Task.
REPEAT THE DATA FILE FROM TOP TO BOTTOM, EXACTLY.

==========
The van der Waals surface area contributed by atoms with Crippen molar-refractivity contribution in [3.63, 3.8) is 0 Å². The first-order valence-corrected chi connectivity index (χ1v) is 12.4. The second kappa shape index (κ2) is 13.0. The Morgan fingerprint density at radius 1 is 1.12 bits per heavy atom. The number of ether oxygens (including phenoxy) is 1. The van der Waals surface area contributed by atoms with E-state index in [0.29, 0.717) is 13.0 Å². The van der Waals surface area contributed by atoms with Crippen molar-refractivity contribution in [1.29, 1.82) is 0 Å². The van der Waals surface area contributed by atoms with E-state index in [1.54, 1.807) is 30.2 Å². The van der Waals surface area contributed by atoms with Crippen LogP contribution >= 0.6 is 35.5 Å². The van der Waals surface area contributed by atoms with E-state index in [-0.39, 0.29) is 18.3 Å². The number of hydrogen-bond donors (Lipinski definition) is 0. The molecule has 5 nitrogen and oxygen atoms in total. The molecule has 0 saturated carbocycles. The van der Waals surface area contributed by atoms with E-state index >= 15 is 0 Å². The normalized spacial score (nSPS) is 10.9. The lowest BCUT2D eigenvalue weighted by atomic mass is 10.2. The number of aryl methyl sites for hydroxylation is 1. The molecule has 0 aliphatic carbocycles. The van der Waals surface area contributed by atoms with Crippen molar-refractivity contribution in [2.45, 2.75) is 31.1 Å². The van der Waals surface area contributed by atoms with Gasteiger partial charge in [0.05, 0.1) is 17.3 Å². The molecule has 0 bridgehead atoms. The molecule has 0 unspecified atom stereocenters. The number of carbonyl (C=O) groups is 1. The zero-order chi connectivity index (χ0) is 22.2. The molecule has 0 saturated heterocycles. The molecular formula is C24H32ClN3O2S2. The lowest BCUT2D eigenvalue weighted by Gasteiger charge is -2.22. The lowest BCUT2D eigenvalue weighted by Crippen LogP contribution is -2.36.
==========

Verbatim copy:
The van der Waals surface area contributed by atoms with Crippen molar-refractivity contribution in [3.63, 3.8) is 0 Å². The first-order valence-corrected chi connectivity index (χ1v) is 12.4. The second kappa shape index (κ2) is 13.0. The Morgan fingerprint density at radius 1 is 1.12 bits per heavy atom. The number of ether oxygens (including phenoxy) is 1. The van der Waals surface area contributed by atoms with E-state index in [0.29, 0.717) is 13.0 Å². The van der Waals surface area contributed by atoms with Crippen molar-refractivity contribution in [1.29, 1.82) is 0 Å². The van der Waals surface area contributed by atoms with E-state index in [1.54, 1.807) is 30.2 Å². The van der Waals surface area contributed by atoms with Crippen LogP contribution >= 0.6 is 35.5 Å². The van der Waals surface area contributed by atoms with E-state index in [-0.39, 0.29) is 18.3 Å². The number of hydrogen-bond donors (Lipinski definition) is 0. The molecule has 5 nitrogen and oxygen atoms in total. The molecule has 0 saturated carbocycles. The van der Waals surface area contributed by atoms with E-state index >= 15 is 0 Å². The normalized spacial score (nSPS) is 10.9. The lowest BCUT2D eigenvalue weighted by atomic mass is 10.2. The number of aryl methyl sites for hydroxylation is 1. The molecule has 0 aliphatic carbocycles. The van der Waals surface area contributed by atoms with Crippen molar-refractivity contribution in [2.45, 2.75) is 31.1 Å². The van der Waals surface area contributed by atoms with Gasteiger partial charge in [0.05, 0.1) is 17.3 Å². The molecule has 0 bridgehead atoms. The molecule has 0 unspecified atom stereocenters. The number of carbonyl (C=O) groups is 1. The zero-order chi connectivity index (χ0) is 22.2. The molecule has 0 saturated heterocycles. The molecular formula is C24H32ClN3O2S2. The lowest BCUT2D eigenvalue weighted by Gasteiger charge is -2.22. The lowest BCUT2D eigenvalue weighted by Crippen LogP contribution is -2.36.